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Looking over the Howgill Fells to the North Pennines
Looking over the Howgill Fells to the North Pennines

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Route No 82 - 24 June 2003
Carlin Gill & Fell Head - 10 km
Howgill Fells . . .

Route map from Ordnance Survey Open Space service.

Map: OS Explorer OL19 Howgill Fells & Upper Eden Valley at 1:25000


Following the bed of Carlin Gill Beck
Following the bed of Carlin Gill Beck

Carlin Gill Beck
Carlin Gill Beck

Following the bed of Carlin Gill Beck
Following the bed of Carlin Gill Beck

As we approached the waterfall it looked as though we were coming to a dead end, but there is a way up (hardly a path) very steep on the left hand side of the waterfall. We made our way across the beck at the foot of the falls and using some well worn hand and foot holds, we climbed up a boulder and then a small steep shaley ridge for about 30m until we came onto a narrow path which led over the edge to the left of the falls.

The weather forecast for the north west of England was good so this morning my neighbour, Jim and I drove over to Tebay by the M6 and down the west side of the Howgill Fells to Carlin Gill at map ref.SD 625994.We headed north west for a few hundred metres over the rough grassy slope to the side of Carlin Gill Beck and followed the beck upstream on a narrow path, hardly more than a sheep track for about 2km to Force Brow. It's an interesting walk partly along the stream bed and includes some rough scrambling over the rocks.

Following the bed of Carlin Gill Beck
Following the bed of Carlin Gill Beck

Following the bed of Carlin Gill Beck
Following the bed of Carlin Gill Beck

Looking up Carlin Gill to Force Brow
Looking up Carlin Gill to Force Brow

Waterfall at Force brow
Waterfall at Force brow
Black Force waterfall
Black Force waterfall

The Blakethaite Stone
The Blakethaite Stone

Looking west down Carlin Gill
Looking west down Carlin Gill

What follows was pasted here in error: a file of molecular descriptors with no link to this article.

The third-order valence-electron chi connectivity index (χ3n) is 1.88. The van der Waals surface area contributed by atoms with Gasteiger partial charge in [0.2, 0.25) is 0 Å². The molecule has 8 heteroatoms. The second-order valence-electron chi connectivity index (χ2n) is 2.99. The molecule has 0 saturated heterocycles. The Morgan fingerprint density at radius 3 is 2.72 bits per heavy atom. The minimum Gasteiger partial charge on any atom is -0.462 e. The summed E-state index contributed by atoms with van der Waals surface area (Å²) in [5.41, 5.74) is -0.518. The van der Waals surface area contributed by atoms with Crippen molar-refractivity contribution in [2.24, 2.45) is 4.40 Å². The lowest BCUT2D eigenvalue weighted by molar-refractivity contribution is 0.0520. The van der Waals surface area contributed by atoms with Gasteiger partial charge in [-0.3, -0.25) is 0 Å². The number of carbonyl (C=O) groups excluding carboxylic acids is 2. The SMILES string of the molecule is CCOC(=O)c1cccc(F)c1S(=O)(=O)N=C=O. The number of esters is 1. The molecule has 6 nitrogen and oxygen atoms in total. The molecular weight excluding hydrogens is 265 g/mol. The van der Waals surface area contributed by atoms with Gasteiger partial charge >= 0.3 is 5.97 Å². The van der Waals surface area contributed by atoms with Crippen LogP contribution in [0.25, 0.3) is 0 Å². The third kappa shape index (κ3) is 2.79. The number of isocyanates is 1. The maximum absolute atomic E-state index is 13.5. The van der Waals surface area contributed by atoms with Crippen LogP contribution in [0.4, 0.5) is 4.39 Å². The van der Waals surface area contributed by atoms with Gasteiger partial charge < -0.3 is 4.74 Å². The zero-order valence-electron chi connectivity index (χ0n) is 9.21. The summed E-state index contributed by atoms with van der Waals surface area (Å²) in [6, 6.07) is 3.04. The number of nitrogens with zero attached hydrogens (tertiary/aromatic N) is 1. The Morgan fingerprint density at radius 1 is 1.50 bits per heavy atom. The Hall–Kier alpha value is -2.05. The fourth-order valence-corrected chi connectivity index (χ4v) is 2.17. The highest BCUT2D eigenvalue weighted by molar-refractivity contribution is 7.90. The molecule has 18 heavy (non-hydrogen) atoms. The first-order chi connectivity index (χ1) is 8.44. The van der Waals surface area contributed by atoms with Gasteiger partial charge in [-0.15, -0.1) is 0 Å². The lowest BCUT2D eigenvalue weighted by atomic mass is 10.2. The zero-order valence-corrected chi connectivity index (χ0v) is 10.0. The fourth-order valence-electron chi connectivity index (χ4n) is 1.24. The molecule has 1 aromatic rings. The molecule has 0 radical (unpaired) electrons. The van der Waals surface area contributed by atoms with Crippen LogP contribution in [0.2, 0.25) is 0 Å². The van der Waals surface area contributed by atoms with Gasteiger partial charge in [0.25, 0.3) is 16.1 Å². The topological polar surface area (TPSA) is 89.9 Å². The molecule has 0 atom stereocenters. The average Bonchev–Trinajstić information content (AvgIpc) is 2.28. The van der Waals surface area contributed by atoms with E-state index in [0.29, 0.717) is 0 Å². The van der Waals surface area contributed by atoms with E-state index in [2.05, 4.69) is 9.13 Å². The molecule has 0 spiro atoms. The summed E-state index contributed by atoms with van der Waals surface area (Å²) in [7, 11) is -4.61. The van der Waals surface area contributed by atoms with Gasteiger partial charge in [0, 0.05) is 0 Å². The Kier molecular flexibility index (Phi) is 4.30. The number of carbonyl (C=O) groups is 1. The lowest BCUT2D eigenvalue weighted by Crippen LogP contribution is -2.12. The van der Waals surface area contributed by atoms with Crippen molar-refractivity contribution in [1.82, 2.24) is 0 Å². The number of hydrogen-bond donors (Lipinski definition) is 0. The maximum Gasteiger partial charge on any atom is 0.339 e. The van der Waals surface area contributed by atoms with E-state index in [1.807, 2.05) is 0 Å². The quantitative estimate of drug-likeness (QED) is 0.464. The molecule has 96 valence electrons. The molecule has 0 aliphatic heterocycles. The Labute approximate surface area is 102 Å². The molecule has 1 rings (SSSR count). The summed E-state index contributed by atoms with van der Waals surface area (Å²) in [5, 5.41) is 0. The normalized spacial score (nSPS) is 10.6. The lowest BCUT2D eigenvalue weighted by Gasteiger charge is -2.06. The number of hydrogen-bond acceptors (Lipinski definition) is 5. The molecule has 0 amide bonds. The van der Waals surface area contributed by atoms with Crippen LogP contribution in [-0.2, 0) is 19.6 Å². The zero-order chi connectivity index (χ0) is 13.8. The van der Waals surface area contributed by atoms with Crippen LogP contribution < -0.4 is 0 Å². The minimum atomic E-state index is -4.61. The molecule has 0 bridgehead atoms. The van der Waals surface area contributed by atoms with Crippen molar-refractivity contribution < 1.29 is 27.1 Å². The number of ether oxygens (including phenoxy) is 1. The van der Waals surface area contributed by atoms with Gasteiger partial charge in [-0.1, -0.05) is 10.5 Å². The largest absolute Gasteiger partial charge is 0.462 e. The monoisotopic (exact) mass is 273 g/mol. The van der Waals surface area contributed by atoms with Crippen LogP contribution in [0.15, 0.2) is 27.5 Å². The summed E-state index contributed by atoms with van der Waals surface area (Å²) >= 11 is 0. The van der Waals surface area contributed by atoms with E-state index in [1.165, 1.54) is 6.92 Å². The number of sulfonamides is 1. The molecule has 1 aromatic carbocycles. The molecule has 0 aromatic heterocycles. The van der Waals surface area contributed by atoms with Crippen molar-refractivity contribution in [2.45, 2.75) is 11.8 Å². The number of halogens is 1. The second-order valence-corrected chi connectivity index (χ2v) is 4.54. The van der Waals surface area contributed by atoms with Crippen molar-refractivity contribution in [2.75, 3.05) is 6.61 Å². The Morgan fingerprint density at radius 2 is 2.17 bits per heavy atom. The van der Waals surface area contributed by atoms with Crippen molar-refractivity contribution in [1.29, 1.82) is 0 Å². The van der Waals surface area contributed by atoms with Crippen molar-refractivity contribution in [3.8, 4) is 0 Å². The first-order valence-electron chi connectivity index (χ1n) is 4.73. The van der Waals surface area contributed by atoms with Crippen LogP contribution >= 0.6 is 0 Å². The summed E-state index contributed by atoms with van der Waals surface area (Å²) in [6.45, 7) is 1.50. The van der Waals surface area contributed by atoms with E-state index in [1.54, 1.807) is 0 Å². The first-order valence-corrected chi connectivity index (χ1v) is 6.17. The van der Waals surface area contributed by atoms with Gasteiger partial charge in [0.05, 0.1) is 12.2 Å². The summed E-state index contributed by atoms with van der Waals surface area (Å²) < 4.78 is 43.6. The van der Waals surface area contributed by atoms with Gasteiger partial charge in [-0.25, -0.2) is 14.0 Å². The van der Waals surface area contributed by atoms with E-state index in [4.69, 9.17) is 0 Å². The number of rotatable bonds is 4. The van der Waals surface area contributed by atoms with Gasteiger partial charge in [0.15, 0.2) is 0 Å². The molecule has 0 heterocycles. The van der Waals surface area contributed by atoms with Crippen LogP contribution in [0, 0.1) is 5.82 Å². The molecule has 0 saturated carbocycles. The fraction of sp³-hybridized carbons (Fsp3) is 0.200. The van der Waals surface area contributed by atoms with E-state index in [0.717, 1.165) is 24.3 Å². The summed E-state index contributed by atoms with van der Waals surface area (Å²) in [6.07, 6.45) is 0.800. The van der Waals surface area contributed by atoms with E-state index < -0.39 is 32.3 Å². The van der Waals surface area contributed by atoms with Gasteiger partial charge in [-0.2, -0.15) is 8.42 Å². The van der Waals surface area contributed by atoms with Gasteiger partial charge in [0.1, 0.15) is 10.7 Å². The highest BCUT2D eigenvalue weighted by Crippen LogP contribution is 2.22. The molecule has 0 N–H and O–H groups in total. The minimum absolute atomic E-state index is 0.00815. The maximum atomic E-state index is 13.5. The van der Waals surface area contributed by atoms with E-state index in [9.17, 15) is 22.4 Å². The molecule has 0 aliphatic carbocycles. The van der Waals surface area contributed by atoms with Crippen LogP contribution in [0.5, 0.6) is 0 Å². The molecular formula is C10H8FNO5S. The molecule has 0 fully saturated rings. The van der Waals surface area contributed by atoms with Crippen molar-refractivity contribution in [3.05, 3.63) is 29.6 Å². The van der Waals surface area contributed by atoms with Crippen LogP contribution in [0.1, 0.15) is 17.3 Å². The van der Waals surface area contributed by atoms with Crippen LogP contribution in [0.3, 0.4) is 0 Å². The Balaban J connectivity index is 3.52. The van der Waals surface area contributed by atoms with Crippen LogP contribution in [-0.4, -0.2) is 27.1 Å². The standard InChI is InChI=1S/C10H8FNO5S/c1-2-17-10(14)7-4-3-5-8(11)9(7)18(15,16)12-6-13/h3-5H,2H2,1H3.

We sat on fell Head and just l gazed at the hills laid out for us. To the north were the North Pennines with Cross Fell and Great Dun Fell and Little Dunn Fell (the one with a military radar dish on it). Then moving round to the west there was Blencathra on the edge of the Lake District and then the whole Scafell Range starting with Green Gable round to Scafell itself, then the Coniston Range. Out to the west was Morecome Bay and Haysham Nuclear Power Station. To the south were the Howgill Fells with the Calf facing us across a deep precipitous valley and beyond were the three Yorkshire peaks, Pen-y-gent, Inlebrough and Whernside. What a truly amazing place!

The path then continues along side the beck in a narrow valley for about another 400m until the valley opens out into a marshy area. Here we continued to the Blakethwaite Stone at map ref. SD 648999. It's not much to look at, just a fairly ordinary boulder, but it is an ancient boundary marker on the border between Yorkshire and Westmorland. At least it was until progress and the reorganisers took hold of the situation. From the Blakethwaite Stone we headed south east up the steep grassy hillside on to Over Sale and then along the ridge to Breaks Head at map ref. SD 654985. From there we followed the path to the cairn at the end of Fell Head at map ref. SD 647981. The scenery on this route is amazing all the way but as we gained more height the views become more and more incredible.

Looking down on the M6 from Fell Head
Looking down on the M6 from Fell Head

At last we had to leave the cairn on the end of Fell Head and begin our decent, heading north west for about 400m and then WNW for 900m before following the track down the spur back to our starting point. It's not a long walk, about 10km with about 550m of climbing, but it's a route where you need plenty of time to gaze around and take in the fabulous nature of the timeless place you're in. In our case we started walking at around 10.30am and got back to the car just after 3.00pm, in good time to call at the 'Pink Geranium' in Kirkby Stephen for a pot of tea and a toasted teacake on the way home.

The Howgill Fells
The Howgill Fells